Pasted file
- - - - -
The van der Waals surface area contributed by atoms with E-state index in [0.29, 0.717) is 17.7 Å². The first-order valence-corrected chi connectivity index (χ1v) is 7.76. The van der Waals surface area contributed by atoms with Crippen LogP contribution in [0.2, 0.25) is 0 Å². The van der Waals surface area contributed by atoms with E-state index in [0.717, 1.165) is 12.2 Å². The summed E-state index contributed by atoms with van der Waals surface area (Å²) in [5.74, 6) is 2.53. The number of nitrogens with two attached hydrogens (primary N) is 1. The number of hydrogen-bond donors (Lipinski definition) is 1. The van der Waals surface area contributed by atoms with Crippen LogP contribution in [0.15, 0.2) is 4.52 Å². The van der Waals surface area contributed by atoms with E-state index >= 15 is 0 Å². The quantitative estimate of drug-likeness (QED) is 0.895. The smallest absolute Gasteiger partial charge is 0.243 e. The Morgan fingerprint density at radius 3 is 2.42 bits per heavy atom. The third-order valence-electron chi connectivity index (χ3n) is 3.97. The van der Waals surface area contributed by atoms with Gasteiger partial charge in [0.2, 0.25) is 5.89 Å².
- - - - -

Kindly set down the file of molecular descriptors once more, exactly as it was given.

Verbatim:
The van der Waals surface area contributed by atoms with E-state index in [0.29, 0.717) is 17.7 Å². The first-order valence-corrected chi connectivity index (χ1v) is 7.76. The van der Waals surface area contributed by atoms with Crippen LogP contribution in [0.2, 0.25) is 0 Å². The van der Waals surface area contributed by atoms with E-state index in [0.717, 1.165) is 12.2 Å². The summed E-state index contributed by atoms with van der Waals surface area (Å²) in [5.74, 6) is 2.53. The number of nitrogens with two attached hydrogens (primary N) is 1. The number of hydrogen-bond donors (Lipinski definition) is 1. The van der Waals surface area contributed by atoms with Crippen LogP contribution in [0.15, 0.2) is 4.52 Å². The van der Waals surface area contributed by atoms with E-state index >= 15 is 0 Å². The quantitative estimate of drug-likeness (QED) is 0.895. The smallest absolute Gasteiger partial charge is 0.243 e. The Morgan fingerprint density at radius 3 is 2.42 bits per heavy atom. The third-order valence-electron chi connectivity index (χ3n) is 3.97. The van der Waals surface area contributed by atoms with Gasteiger partial charge in [0.2, 0.25) is 5.89 Å².